In December 2020, as an early birthday present and for the sake of keeping my sanity during Pakistan’s semi-lockdown, I bought myself a 3D printer. I typically prefer to repair and reuse rather than discard things (maybe to a fault), and thought it would be a useful—if not fun—tool to have in my arsenal. That and I am not wealthy enough to buy a CNC mill just yet.
Recently, my dad—who owns more ties than anybody else I know and shares my enthusiasm for all things mechanical—asked me to see if I could print a part to fix his closet-mounted motorized tie-rack. The slot-in bracket for mounting the assembly to a closet rod had broken, no doubt from years of spirited tie-wearing. The challenge was to reverse engineer the part from its pieces, and create a printable 3D model to send to the printer.
After an initial examination, it was clear that while the geometry was simple enough, the structural nature of the part would pose some challenges, mostly related to the intrinsic limitations of FDM printing—more on this later. First, the part is entirely structural, supporting the weight of the mechanical rotating assembly and several dozen ties. Second, the entirety the weight is supported on 5 tiny plastic hooks (visible in the picture above), several of which had already snapped off before the final catastrophic failure.
To start, I decided to first model the part and worry about the structural concerns later on, and so I went to work, meticulously measuring the dimensions with a cheap set of digital calipers and making a rough sketch of all the features. All of this fit on a single 3x5 inch index card, which you can see below. The whole process was HIGHLY scientific.
Once this was done, I moved on to modeling the part in OnShape. This was fairly straightforward, and you can see the steps in screenshot below. I won’t go into too much detail on how this was done as the pictures should be self-explanatory. The whole process of measuring and modeling took me about an hour.
With the model complete, it was time to ignore the voice in my head reminding me of the crucial problems I had yet to solve. I threw the model into Cura, oriented it in a way that would minimize support material, and hit print. The whole print took around 4 hours to complete at a 0.2mm layer height. I had previously decided on PETG as the most suitable material for the print due to its tendency to flex before failing (as opposed to PLA which in my experience will shatter pretty immediately, and does not stand up well to continuous loads). Ideally, I would have printed this in Nylon, but my printer is not set up for that at the moment.
Overall both the model and the print were excellent. I checked the print against the original part and was within a 0.2mm margin of error in all dimensions—a great start! However, keen observers will have already noticed the fatal flaw that I alluded to earlier: the layers of the printed part are perpendicular to the direction of load. I knew as soon as I pulled the part off the bed that this was not going to work.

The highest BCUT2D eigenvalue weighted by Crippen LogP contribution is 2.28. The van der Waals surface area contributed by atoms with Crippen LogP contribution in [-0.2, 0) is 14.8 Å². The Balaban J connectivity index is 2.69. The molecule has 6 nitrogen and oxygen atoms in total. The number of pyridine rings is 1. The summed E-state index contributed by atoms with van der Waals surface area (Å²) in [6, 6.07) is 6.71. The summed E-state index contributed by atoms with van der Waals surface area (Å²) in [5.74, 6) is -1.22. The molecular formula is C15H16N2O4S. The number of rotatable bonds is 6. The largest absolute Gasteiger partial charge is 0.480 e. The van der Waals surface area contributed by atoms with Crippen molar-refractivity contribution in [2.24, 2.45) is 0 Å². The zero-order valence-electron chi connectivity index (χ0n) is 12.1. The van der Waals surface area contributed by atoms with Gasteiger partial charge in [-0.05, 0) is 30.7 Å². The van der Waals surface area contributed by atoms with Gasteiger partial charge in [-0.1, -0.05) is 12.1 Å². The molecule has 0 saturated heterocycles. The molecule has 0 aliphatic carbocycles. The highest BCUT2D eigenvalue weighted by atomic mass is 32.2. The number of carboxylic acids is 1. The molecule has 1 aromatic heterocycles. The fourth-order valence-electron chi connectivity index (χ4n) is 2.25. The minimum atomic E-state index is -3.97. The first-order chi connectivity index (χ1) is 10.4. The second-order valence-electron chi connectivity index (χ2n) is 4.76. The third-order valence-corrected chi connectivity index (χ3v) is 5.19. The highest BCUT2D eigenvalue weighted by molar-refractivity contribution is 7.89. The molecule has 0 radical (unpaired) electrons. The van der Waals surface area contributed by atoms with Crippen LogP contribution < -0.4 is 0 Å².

Still, for test fitting and aspirational purposes, I tried connecting the part to the assembly. The fit of the printed part was perfect, and in theory, this design would be suitable if I could solve the structural issues with the part under load. As expected, the hooks started to fail one-by-one once the tie-rack was about half loaded. Back to the drawing board.
The solution: redux
For V2 I considered a few options that would allow me to avoid going back into CAD and remodeling the part. Since the weakness of the hooks was a direct result of the print orientation, I toyed with printing the whole thing vertically but this would simply replace tensile stress with shear stress along the layer lines at the tips of the hook. Printing the part on its long side would orient the layer lines in the optimal way, but that would put me in support-hell, as one entire wall, one set of hooks, and the retention nut holes would all require supports to print.
Clearly adjusting print orientation was not going to work, so I got creative: first, I went back to OnShape and split the model into two parts vertically down the middle. Then, I added three appendages (I think that’s the technical term) along the bottom plane of the part with countersunk through-holes for M3 nuts and screws. I intended to print the part in two pieces, each piece with the long side down on the build plate. This would allow me to print the hook portions with several continuous walls rather than building them up layer by layer. Splitting the model in two also allowed me to forego supports for the fit-essential sections, using only minimal supports for the mounting holes, and for the screw holes to connect the two parts together
This approach worked, and after cleaning up a bit of stringing due to the supports (which I did not need to do as the supported parts did not need to be so dimensionally precise) I joined the two parts together with three 15 mm M3 screws. The two parts fit together well enough that it was hard to discern the seam line between them—a good result in my opinion.
Thankfully, I did not need to go back to make a V3, as this part fit the original assembly perfectly, and is currently supporting the weight of some 60 ties of various shapes and sizes in a closet at my parents’ house. I am confident that this will not require a replacement.
Here’s to hoping ties don’t go out of fashion any time soon.
And of course, the finished product: